reason, be it image, or racing; whatever, its so damaging and I’m not afraid to tell others
the depths it drug me to in order to try and help them not go down that path.
You reveal an awful lot about your personal demons in the book, such as your
struggle with bulimia and abusing sleeping pills, was this difficult for you to do?
It was because even though I’m not over-educated, I consider myself pretty smart and this
was so stupid to fall into the grasp of both. It’s hard to write about your weaknesses, but
beating both made me feel human again and created in me the will to help others.
What advice would you give to a jockey who’s just coming into the game?
Think hard and look at all the options. Talk to older riders and take your time learning;
rushing into it unprepared can be deadly so just keep your eyes open and when you’re
ready, go for it with all you have and never be afraid to fall or lose. Getting back up and
trying again is what makes us winners.
Do you plan to advocate against bulimia, the slaughter of Thoroughbreds and even
Without a doubt, I’ve seen so much and abused myself so much that anything I can do to
help others and the horses will be worth it.
You recently played the role of Jimmy Gaffney in Walt Disney Studios' major
motion picture Secretariat, how did getting in the film come about?
Right place at the wrong time, I was lucky in a lot of ways, Shannon Cain a casting agent
set it up and after a few bad auditions, I guess they got desperate and gave me the role...
it was a lot of fun.
Did you ever think that you’d be cast in the film?
Definitely not a Disney one, just kidding…. Not at all, I’ve been so consumed by horses
and racing that it left little time to ever think about doing anything else.
Did you meet Diane Lane and John Malkovich? If so, what were they like?
I did get to meet them both. I found them to be very down to earth people. John was very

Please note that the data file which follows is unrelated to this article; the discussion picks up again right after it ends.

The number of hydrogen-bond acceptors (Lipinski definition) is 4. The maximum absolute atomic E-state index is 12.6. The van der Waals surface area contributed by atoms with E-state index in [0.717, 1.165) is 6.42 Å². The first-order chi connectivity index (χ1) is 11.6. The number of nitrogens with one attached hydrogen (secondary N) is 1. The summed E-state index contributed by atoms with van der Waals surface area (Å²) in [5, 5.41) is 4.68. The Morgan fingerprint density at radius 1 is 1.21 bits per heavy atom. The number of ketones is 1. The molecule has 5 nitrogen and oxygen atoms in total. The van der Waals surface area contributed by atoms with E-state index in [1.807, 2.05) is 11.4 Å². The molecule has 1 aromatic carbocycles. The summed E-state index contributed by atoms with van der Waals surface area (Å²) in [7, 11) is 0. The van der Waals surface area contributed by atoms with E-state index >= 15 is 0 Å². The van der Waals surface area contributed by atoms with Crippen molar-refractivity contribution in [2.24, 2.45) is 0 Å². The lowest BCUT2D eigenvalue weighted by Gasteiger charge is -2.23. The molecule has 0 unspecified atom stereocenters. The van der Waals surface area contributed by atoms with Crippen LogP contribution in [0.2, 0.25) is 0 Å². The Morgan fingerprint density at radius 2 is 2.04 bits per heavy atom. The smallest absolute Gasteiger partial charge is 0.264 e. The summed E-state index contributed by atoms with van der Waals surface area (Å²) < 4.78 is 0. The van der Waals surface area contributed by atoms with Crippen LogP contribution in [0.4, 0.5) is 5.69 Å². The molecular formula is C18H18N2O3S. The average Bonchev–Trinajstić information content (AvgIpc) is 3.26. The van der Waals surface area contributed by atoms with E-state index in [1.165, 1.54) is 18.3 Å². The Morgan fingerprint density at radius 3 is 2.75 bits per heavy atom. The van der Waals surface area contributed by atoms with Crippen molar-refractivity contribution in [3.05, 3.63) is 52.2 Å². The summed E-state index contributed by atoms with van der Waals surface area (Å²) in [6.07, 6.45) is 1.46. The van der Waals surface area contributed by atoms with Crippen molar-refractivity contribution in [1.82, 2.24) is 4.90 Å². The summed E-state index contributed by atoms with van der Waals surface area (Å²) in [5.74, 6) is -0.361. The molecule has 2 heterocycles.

funny and willing to talk. He helped me along the way. He took the nerves away very
What was the experience of acting in a film like?
It was fun and very surreal. It still feels weird. Maybe when I see it on screen, I will
actually believe it was true. The best part of the whole experience was getting to talk a lot
with jimmy Gaffney the man I played in the movie. He was such a gent and was great to
talk to. He passed away not too long ago and I’m sad that he did not get to see himself on
the big screen.
Did you have scenes with Ms. Lane, or Mr. Malkovich? If so, what was that like?
I had scenes with John Malkovich, and they were very easy. I’d had lunch with him just
before we shot so I got to know him as a person first. He had a way of putting me at ease,
and like I said, he was willing to help whenever he could.
Did the film have a personal impact on you?
Absolutely, it changed everything for me. I write about it in the book; my experience with
the film’s director Randall Wallace and his love and respect for horses. Like I write in the
book, sometimes it takes a trip to fantasyland to open your eyes to your own reality.
Which would you say is most challenging, riding a horse in a race, acting in a film,
or writing a book?
Writing a book; my spelling is atrocious and my grammar nonexistent so when you read
the book remember it gave an editor headaches just trying to fix it all
If you had your life to live over, would you change anything?
Do you have anything specific that you want to say to your readers?
I just hope you will enjoy the book and take from it any lessons you feel will apply to your
life. I’ve made so many blunders that there should be enough lessons in there for
everyone. I would like to think that anyone reading it will take away hope; the hope that
no matter how bad things get or how low you fall, there will always be a light and a way
up, if you just take the chance to find it. Hope can do wonders for any of us.
The Simple Game:An Irish Jockey’s Memoir
and his role in Walt Disney’s Secretariat.
|"A cautionary tale to watch what you're willing to
sacrifice for success, The Simple Game is quite the
read, very highly recommended."